Keeping research notes: my Markdown-LaTeX-Zotero-Pandoc workflow

Date: 2015-11-20

After creating a nice writing environment, my next objective was to be able to take quick research notes, with the following conditions:

Than this:

So, here is the solution I’ve come up with and the things you need to do to have a similar setup.

  1. Install Zotero with Better BibTeX. Import references from the web as you stumble across them with the Zotero extension for your browser.
  2. Set your Better BibTeX preferences to enable automatic export of your citations better-bibtex-preferences-screenshot
  3. Create a folder in Zotero for your notes, drag and drop the papers you want to cite into the folder, then right click the folder name and click ‘Export Collection’, making sure the ‘Keep updated’ box is checked. Then save the .bib file in the same folder as you want to write your notes.
  4. Set Zotero to export Pandoc citation keys pandoc-citekey-screenshot
  5. For easier citing, change the default citekey format easier-citing-screenshot
  6. Write your notes in markdown format - basically just create a text file with the extension .md instead of .txt. You can do this from the terminal with touch notes.md. (Or just use Vim :))
  7. When you want to cite a paper in your notes, type in the citekey like this follows: blah blah (???). You can also grab the citekey from Zotero by clicking on the paper name, and pressing Cmd+Shift+C (on Mac, shortcut will vary on other systems).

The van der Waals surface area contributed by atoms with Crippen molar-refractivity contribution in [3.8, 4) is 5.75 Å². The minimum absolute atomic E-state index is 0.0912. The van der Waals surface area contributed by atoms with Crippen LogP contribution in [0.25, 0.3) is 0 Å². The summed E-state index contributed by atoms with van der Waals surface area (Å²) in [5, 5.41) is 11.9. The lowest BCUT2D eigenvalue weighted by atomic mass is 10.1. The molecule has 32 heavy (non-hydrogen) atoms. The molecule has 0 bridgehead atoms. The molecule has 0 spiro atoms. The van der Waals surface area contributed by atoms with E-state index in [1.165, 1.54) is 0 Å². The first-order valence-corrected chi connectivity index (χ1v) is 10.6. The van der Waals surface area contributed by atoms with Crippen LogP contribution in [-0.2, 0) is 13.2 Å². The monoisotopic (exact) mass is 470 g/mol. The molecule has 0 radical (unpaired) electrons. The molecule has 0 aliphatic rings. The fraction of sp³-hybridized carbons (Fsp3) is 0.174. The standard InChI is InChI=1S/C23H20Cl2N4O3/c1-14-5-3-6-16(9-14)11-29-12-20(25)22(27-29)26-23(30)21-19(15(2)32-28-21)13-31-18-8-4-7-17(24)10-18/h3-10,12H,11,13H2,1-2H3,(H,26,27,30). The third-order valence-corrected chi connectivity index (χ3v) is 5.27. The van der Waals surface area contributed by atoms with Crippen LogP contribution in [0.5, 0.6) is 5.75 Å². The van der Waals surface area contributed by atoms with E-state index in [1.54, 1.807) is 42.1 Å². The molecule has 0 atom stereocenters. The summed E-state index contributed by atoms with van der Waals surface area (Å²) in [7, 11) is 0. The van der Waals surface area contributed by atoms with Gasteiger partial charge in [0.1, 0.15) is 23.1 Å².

8. Install Pandoc - a ‘swiss army knife’ application that can convert between a number of document formats. If you have a Mac and Homebrew installed, this is as easy as typing in brew install pandoc-citeproc at the terminal prompt.
  9. At the top of your notes.md file, insert a YAML header that contains information for Pandoc. In the example below:

‘CSL’ stands for ‘custom style language’. Basically, it sets the citation style for the document. The default citation style follows the Chicago Style Manual, but you can download a custom citation style from here and modify it to your heart’s desire. Similarly, you can use a modified copy of the default LaTeX template that Pandoc provides (Located at /usr/local/Cellar/pandoc/1.15.2.1/share/x86_64-osx-ghc-7.10.2/pandoc-1.15.2.1/data/templates/default.latex, for example) if you want to use certain packages, styles, etc. 10. In the terminal, change to the directory that contains notes.md and notes.bib, then type in at the prompt: pandoc -s --filter pandoc-citeproc --latex-engine=pdflatex notes.md -o notes.pdf for a PDF file. You can convert to other formats too, with the appropriate commands.

Here is an example screenshot comparing the markdown and TeX versions of the same document: markdown-vs-tex-screenshot

And here is the typeset PDF version: notes-blog-pdf

Enjoy :)


  1. A lightweight markup language that was originally created to produce websites without the overhead of HTML and CSS tags, but is now widely adopted in many other contexts, including academia.